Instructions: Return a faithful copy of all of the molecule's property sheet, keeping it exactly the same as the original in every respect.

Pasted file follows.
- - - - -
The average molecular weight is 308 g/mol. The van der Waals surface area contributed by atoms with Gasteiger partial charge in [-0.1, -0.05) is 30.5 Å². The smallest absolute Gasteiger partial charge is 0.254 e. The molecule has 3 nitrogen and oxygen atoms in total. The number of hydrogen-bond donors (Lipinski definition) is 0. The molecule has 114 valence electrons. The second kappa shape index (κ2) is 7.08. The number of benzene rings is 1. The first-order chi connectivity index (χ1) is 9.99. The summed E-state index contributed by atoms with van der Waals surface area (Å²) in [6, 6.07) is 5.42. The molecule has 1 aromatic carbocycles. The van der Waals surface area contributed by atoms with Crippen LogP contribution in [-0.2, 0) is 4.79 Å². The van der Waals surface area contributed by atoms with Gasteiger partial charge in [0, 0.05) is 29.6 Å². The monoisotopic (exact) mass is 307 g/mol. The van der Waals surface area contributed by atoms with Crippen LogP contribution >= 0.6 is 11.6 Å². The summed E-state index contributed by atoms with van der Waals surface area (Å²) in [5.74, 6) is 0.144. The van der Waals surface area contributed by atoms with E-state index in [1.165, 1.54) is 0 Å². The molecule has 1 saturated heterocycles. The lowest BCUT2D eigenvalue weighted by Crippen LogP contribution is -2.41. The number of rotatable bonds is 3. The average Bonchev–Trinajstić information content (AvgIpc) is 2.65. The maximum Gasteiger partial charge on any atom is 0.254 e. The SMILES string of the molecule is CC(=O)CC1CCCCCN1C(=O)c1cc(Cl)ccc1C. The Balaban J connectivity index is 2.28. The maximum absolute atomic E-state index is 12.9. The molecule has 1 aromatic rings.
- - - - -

The average molecular weight is 308 g/mol. The van der Waals surface area contributed by atoms with Gasteiger partial charge in [-0.1, -0.05) is 30.5 Å². The smallest absolute Gasteiger partial charge is 0.254 e. The molecule has 3 nitrogen and oxygen atoms in total. The number of hydrogen-bond donors (Lipinski definition) is 0. The molecule has 114 valence electrons. The second kappa shape index (κ2) is 7.08. The number of benzene rings is 1. The first-order chi connectivity index (χ1) is 9.99. The summed E-state index contributed by atoms with van der Waals surface area (Å²) in [6, 6.07) is 5.42. The molecule has 1 aromatic carbocycles. The van der Waals surface area contributed by atoms with Crippen LogP contribution in [-0.2, 0) is 4.79 Å². The van der Waals surface area contributed by atoms with Gasteiger partial charge in [0, 0.05) is 29.6 Å². The monoisotopic (exact) mass is 307 g/mol. The van der Waals surface area contributed by atoms with Crippen LogP contribution >= 0.6 is 11.6 Å². The summed E-state index contributed by atoms with van der Waals surface area (Å²) in [5.74, 6) is 0.144. The van der Waals surface area contributed by atoms with E-state index in [1.165, 1.54) is 0 Å². The molecule has 1 saturated heterocycles. The lowest BCUT2D eigenvalue weighted by Crippen LogP contribution is -2.41. The number of rotatable bonds is 3. The average Bonchev–Trinajstić information content (AvgIpc) is 2.65. The maximum Gasteiger partial charge on any atom is 0.254 e. The SMILES string of the molecule is CC(=O)CC1CCCCCN1C(=O)c1cc(Cl)ccc1C. The Balaban J connectivity index is 2.28. The maximum absolute atomic E-state index is 12.9. The molecule has 1 aromatic rings.